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Value of creativity

In an op-ed in the New York Times, U2 singer Bono writes about music piracy and how young fledgling songwriters who can’t make money off of ticket and T-shirt sales are affected by it.

My first reaction when I read this was to think how eerily similar Metallica’s argument was a decade ago. In the summer of 2000, their drummer appeared at a congressional hearing, flanked by executives in the music industry, and effectively shut down Napster and the nascent file-sharing industry.

I found it appalling then that the RIAA and an aging musician could choke our new-found “internet freedom” because they were latching on to a outdated model of how the world should operate. I, along with many others my age, were sure that it was only a matter of time before free music became the norm and the RIAA and the rest of the music industry cowed to that reality.

Almost 10 years later, reading Bono’s article, I think I may have been wrong. While I like the idea that I can download the song I want without having to pay for a whole CD of other songs I may not want, my belief in the sustainability of “free” has faded.

For one, someone needs to pay to keep that creativity alive. Not everyone has an inheritance.

Two, the idea of getting something for free, whether it’s music, ebooks, software, or any other creation, without the express permission of the author, is just plain stealing, regardless of what spin we put on it. Now if the author gives it away for free, great. Maybe they’re hoping we’ll listen to the songs (or play that game) and if we like it, will buy it. Maybe they’re hoping we’ll pay to go to their concert or buy their training course for the software they open-sourced.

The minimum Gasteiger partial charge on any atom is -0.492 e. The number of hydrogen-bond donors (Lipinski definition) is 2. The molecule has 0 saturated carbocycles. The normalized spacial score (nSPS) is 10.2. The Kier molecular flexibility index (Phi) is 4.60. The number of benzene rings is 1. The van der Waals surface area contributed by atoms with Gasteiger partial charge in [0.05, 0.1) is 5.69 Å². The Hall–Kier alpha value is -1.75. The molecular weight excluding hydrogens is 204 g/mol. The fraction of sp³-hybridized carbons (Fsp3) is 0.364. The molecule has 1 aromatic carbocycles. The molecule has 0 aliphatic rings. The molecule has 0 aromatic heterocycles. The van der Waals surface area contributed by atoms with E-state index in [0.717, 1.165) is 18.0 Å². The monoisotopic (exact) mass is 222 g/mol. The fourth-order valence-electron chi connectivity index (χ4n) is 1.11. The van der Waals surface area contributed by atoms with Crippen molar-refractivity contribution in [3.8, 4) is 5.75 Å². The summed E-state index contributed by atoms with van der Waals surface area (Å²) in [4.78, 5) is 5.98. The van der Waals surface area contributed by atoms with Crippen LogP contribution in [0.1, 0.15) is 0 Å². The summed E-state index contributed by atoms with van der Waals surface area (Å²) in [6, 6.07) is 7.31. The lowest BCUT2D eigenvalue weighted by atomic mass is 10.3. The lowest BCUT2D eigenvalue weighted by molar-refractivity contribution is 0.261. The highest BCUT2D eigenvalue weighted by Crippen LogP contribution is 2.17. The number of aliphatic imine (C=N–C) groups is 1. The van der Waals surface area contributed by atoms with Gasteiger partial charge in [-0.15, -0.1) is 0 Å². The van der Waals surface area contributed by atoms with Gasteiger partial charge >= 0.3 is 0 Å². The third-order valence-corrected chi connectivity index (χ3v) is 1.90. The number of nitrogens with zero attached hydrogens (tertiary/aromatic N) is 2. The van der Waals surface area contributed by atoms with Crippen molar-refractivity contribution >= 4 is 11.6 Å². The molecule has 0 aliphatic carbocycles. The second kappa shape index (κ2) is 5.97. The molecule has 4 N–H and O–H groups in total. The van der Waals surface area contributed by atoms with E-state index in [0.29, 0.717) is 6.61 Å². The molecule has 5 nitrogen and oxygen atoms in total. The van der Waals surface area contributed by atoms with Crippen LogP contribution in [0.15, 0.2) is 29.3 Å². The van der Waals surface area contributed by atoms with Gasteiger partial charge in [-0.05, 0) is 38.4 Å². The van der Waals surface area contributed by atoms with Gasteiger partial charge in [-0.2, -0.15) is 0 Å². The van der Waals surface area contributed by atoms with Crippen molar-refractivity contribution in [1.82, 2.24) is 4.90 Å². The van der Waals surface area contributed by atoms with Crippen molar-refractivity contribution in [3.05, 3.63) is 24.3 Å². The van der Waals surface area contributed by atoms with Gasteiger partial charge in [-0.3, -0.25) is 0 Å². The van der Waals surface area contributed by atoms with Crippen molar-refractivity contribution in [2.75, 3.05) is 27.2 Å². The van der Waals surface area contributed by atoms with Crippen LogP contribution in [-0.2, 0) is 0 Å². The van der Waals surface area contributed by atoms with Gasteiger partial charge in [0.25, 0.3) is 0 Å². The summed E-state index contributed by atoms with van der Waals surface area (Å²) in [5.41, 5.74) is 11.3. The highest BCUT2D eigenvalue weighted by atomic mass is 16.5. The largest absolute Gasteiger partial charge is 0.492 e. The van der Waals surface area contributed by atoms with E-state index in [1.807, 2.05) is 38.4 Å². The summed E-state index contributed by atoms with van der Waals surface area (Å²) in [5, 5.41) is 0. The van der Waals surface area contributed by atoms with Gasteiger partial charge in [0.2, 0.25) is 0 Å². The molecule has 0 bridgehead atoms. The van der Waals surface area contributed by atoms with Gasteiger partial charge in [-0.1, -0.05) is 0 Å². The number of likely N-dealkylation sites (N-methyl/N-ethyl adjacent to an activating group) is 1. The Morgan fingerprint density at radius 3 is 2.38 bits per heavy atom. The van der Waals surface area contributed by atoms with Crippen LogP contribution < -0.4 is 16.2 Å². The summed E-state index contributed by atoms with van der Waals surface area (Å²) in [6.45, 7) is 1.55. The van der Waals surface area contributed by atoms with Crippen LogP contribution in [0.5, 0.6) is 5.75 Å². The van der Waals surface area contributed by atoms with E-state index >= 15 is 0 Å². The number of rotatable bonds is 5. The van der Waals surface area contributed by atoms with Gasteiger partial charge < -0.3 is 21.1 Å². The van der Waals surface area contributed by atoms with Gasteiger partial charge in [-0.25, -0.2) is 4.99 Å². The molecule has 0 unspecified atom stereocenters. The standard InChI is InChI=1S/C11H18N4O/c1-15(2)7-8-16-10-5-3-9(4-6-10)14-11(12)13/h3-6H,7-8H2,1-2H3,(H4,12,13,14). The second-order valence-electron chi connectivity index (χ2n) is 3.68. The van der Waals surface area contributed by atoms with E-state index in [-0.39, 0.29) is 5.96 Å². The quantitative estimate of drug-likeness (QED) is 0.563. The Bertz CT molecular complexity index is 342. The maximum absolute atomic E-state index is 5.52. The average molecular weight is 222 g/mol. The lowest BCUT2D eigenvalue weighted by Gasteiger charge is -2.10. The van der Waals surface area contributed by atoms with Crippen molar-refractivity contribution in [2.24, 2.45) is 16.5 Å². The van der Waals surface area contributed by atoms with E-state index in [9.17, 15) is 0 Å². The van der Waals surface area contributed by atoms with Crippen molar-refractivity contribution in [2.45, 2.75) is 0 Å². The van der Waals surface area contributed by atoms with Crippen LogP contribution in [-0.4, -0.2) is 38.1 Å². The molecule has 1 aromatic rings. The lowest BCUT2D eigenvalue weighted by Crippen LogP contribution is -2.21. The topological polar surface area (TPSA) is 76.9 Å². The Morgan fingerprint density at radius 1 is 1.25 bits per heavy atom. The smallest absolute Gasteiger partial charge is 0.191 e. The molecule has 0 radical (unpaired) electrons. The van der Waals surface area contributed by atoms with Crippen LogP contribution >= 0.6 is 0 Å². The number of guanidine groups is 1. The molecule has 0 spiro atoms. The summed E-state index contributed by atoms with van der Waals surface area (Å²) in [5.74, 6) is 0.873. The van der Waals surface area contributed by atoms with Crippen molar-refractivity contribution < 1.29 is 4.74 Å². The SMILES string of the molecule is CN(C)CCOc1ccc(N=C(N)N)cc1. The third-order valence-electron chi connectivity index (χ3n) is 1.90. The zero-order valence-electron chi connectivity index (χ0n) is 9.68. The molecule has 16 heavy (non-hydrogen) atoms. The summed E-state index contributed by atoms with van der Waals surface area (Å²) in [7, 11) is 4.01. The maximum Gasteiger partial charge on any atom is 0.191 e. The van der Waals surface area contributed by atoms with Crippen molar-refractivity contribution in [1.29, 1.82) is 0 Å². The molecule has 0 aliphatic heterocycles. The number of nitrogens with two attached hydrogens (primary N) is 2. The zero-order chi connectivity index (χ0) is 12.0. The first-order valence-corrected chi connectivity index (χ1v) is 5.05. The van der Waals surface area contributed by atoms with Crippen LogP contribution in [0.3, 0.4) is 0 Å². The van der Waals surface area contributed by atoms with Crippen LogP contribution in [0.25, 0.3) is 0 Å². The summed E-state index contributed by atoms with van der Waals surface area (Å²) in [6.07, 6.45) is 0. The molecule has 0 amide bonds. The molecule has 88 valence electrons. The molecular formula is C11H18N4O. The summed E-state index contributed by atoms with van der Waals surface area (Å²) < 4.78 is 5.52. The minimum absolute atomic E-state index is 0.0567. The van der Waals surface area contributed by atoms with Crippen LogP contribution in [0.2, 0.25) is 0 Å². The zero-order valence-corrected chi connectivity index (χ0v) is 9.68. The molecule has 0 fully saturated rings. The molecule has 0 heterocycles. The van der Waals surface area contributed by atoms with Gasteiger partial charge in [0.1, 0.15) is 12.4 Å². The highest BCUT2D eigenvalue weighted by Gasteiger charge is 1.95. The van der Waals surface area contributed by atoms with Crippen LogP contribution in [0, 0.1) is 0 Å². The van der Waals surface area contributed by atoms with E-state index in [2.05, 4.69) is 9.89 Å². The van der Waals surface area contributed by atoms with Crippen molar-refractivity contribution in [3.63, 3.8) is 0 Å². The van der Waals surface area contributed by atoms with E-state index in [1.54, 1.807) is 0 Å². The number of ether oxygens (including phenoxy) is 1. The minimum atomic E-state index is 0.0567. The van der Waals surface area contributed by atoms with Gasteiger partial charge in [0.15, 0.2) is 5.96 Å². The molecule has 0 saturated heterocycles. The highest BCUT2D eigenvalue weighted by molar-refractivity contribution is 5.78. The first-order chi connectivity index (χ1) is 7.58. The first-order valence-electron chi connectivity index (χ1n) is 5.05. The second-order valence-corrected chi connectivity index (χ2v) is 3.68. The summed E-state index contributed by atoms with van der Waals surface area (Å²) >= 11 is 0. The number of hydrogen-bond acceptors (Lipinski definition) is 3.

A happy medium could be a limitation on the length of copyright protection. I’ll pay for your music for a few years. If you want more money, create something else new. I don’t get paid for a project that I worked on last year. My company pays me for what I’m working on now. Many other professions work that way as well.

In the end, we have to accept that some things in the world are constantly changing. Business ideas shackled in a previous era may not apply today. And we all have to adapt to these changes. But some things stay the same. Innovation and creativity will always have value.

  1. January 4, 2010 at 6:18 am

    I agree with “innovation and creativity will always have value.” We know it when we see it and it has inherent value even if it isn’t something we want to listen to or hang on our wall or a place we want to work. However, who gets return on their innovations and creativity is not always so clear cut. You raise some great points.

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